This collaged notebook represents a watershed moment in my writing life.
Nowadays it's not unusual for teachers to have kids write journals. But in 1977, when I took three English classes at once and two of them required journals, it was very new. (I'm hoping one of my teachers will comment on this post and say what the thinking was.) I was a high school senior with a scary scientific paper term project (another assignment that had a major impact on my future writing and interests), trigonometry to survive, and lots of other senior-type things to do, so I asked the two teachers to let me write one journal that they both could read and grade.
I wasn't worried about the journal writing, just didn't want to have to write two journals. I had kept a diary since I was nine, and was a regular journaler. Sometimes I shared sentences or paragraphs of what I'd written with my aunt (just a year older than me), who also journaled. But this was the first time I'd ever written something that I knew for certain would be read by somebody else.
Mainly the journals were read for quantity; we had to write a certain number of entries, and one of the teachers (not the one I hope will comment) really seemed to just check it off. But under the eyes of the other teacher, Fran Kondziela, my writing bloomed and took off. A theater director as well as an English teacher, she was quick to point out that I needed an audience. Now, isn't that an interesting thing to find out about yourself? It makes sense, I guess. Like many who aren't physically confident, loathe getting up on a stage, and have palpitations about public speaking, I became a writer because I needed to express myself. Who was reading? Nobody -- until Ms. K.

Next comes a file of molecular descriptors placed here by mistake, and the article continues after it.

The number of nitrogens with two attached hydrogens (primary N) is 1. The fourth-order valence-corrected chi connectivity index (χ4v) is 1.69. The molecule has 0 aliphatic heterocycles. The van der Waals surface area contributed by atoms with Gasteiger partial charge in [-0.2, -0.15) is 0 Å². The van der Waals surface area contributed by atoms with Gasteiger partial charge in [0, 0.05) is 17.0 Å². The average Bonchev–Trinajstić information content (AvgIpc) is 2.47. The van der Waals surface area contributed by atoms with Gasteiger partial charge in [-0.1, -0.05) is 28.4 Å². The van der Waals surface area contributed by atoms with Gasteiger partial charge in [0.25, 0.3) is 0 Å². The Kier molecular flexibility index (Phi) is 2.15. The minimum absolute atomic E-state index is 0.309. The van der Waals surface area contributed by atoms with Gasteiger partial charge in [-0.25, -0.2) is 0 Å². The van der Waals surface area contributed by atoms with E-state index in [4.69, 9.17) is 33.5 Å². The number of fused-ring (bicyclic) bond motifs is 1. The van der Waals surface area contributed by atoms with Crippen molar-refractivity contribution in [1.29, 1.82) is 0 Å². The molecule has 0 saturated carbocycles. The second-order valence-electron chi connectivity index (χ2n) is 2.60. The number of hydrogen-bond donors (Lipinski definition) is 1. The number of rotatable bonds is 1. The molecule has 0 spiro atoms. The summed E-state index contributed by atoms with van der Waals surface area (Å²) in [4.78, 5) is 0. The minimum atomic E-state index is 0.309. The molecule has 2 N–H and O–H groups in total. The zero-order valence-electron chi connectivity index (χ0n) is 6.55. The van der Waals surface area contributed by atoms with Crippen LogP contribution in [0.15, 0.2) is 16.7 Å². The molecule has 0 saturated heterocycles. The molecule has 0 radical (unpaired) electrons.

My journal, Ms. K's comment
And that wasn't all: my writing improved when I had feedback, not just approval, from someone else. Ms. K. posed questions and made comments in my margins, and that led me to better, clearer, more thoughtful writing. Looking back at it, I also notice that I was forever drawing and doodling. Here's one example, J.R.R. Tolkien, from the back of my copy of The Two Towers.
Doodle: Tolkien and his ear
As ever, journaling has enormous value for me as a writer and as a human. It's fun and funny and educational to look back on the things I was worried about when I was 17, or 32, or 47. It helps me to see straight into those days as if I had a telescope taking the long view back into the dots on my personal timeline. So much is there, from the music I was listening to (and going to concerts of such as, in 1977, Eric Carmen, Loggins and Messina, and Peter Frampton).
I don't share my journal entries anymore, preferring to keep them private. But the journal begun for high school English in the spring of '77 taught me the value of working with a trusted reader or writing partner, someone who would confirm what was good and question what was questionable.
Nowadays I rely on the response of other writers, artists, editors, my agent, and my children.
For several years, I worked with a novels-only writing group that devoted hours and hours to each other's work -- and from which some truly beautiful novels emerged, and continue to emerge even though we have disbanded.
Without the responses of my daughter Emily and author/illustrator friend Katie Davis, Doodlebug would never have come to be, and writer/editor Ann Downer provides invaluable input about my Humanimal Doodles.
I've got to get to work, I really do. I've got a new writing partner, Gail Carson Levine, and she's expecting a new installment of the semi-graphic novel I'm working on. I'm inspired by the masterful revisions Gail has been doing on her own novel chapters, and reminded once again how important it is to have an audience that listens well, makes comments, and tries to follow my sketchy plots.
Sometimes it's difficult. Every time Gail and I meet she asks me a question that causes me to drop my head right onto the table in dismay -- something I'd blanked on, not thought of, done wrong, not considered. It's not easy, this writing job! But then I think of a possible answer, and Gail shakes her head, I think of another and Gail tilts her head to one side, considering. We talk about it a while. And then I get back to work.
Counting my blessings here, I'm very grateful. And that includes Peter Frampton.